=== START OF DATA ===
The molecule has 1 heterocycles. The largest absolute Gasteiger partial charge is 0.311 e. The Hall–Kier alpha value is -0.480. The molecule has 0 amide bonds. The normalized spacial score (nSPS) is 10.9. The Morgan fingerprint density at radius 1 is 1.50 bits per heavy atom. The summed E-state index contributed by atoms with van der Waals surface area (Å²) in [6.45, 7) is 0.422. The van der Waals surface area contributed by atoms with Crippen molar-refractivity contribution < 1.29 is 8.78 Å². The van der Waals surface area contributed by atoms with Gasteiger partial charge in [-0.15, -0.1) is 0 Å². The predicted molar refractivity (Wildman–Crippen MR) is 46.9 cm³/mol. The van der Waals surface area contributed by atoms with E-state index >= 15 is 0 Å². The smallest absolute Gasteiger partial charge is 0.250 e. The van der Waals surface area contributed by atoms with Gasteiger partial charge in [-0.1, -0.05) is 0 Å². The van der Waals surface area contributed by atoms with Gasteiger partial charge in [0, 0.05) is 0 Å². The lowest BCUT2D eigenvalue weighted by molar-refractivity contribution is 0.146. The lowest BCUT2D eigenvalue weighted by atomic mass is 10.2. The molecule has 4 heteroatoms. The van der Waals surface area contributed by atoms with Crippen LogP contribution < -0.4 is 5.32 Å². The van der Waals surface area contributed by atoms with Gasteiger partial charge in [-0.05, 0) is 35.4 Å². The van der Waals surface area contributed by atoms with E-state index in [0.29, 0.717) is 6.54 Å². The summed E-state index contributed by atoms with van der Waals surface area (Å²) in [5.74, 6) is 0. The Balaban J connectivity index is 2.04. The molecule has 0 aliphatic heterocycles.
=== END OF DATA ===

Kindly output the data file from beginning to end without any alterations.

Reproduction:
The molecule has 1 heterocycles. The largest absolute Gasteiger partial charge is 0.311 e. The Hall–Kier alpha value is -0.480. The molecule has 0 amide bonds. The normalized spacial score (nSPS) is 10.9. The Morgan fingerprint density at radius 1 is 1.50 bits per heavy atom. The summed E-state index contributed by atoms with van der Waals surface area (Å²) in [6.45, 7) is 0.422. The van der Waals surface area contributed by atoms with Crippen molar-refractivity contribution < 1.29 is 8.78 Å². The van der Waals surface area contributed by atoms with Gasteiger partial charge in [-0.15, -0.1) is 0 Å². The predicted molar refractivity (Wildman–Crippen MR) is 46.9 cm³/mol. The van der Waals surface area contributed by atoms with E-state index >= 15 is 0 Å². The smallest absolute Gasteiger partial charge is 0.250 e. The van der Waals surface area contributed by atoms with Gasteiger partial charge in [-0.1, -0.05) is 0 Å². The van der Waals surface area contributed by atoms with Gasteiger partial charge in [0, 0.05) is 0 Å². The lowest BCUT2D eigenvalue weighted by molar-refractivity contribution is 0.146. The lowest BCUT2D eigenvalue weighted by atomic mass is 10.2. The molecule has 4 heteroatoms. The van der Waals surface area contributed by atoms with Crippen LogP contribution < -0.4 is 5.32 Å². The van der Waals surface area contributed by atoms with Gasteiger partial charge in [-0.05, 0) is 35.4 Å². The van der Waals surface area contributed by atoms with E-state index in [0.29, 0.717) is 6.54 Å². The summed E-state index contributed by atoms with van der Waals surface area (Å²) in [5.74, 6) is 0. The Balaban J connectivity index is 2.04. The molecule has 0 aliphatic heterocycles.